Friday, March 13, 2020 (Updated Monday, March 16)
The city of Boulder is offering a $125,000 settlement to Zayd Atkinson, the black Naropa student who was confronted by armed police officers last year while picking up trash outside his home. City council is set to approve the payout during a special Monday night meeting, the only non-coronavirus item on the agenda.
Atkinson threatened to sue the city after several officers surrounded him on March 1, 2019, demanding that he put down the bucket and tool he was using to collect litter. At least one weapon was drawn.
The confrontation violated police procedure, an internal investigation found, and the responding offer resigned. An outside investigation confirmed the department’s finding that the stop was not racially motivated, though many Boulder residents were not convinced by the reports.
A settlement is the best option for the city in the face of legal action, staff wrote in notes to city council.
“It is not possible to predict the outcome of a trial,” the notes read, a standard caution that accompanies every large settlement that comes before council. “Given the projected costs of litigation, the city attorney believes that it is unlikely that the city will be in a significantly better economic position by litigating the case as compared to accepting the settlement offer. The city manager supports the proposed settlement.”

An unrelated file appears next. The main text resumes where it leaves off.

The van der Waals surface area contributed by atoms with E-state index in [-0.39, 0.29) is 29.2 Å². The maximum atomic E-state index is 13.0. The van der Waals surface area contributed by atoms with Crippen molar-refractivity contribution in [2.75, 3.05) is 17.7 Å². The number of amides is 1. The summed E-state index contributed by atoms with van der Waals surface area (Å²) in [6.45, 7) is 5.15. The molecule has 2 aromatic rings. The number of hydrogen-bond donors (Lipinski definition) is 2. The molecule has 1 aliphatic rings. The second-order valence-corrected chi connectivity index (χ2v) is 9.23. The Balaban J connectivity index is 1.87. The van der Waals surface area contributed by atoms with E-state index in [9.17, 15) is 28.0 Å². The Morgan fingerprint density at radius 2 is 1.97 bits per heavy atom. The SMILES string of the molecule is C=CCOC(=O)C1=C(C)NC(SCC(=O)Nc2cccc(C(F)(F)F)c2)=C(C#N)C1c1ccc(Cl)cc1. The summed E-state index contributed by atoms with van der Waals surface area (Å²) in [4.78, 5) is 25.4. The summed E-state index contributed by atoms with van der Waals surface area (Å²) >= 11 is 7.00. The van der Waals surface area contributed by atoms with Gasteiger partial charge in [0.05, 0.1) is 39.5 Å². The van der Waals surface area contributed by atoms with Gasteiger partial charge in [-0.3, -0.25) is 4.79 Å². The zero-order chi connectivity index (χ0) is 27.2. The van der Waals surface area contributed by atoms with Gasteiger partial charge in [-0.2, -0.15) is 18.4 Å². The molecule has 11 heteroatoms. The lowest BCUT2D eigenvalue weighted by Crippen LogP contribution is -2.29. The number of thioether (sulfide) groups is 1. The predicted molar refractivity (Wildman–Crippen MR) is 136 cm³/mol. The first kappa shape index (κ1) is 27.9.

Elected officials must OK any settlement greater than $10,000, per city code. Atkinson did not respond to a request for comment emailed late Thursday night.
He has in the past been critical of the police investigation and city’s efforts to strengthen community oversight of the department. The settlement agreement, a copy of which was included in the council memo, did not appear to include a nondisclosure or any prohibitions on Atkinson’s speech moving forward.
Council in October approved a new structure that will include an oversight board and a permanent staff member to serve as a liaison between the community and cops, as well as monitoring internal investigations and auditing policies and practices. An independent consultant may be brought in to evaluate cases of major misconduct.
Implementation work is ongoing. It’s unclear at this time when council will revisit the issue.
Author’s note: This story has been updated to reflect council’s changing schedule.
— Shay Castle, firstname.lastname@example.org, @shayshinecastle
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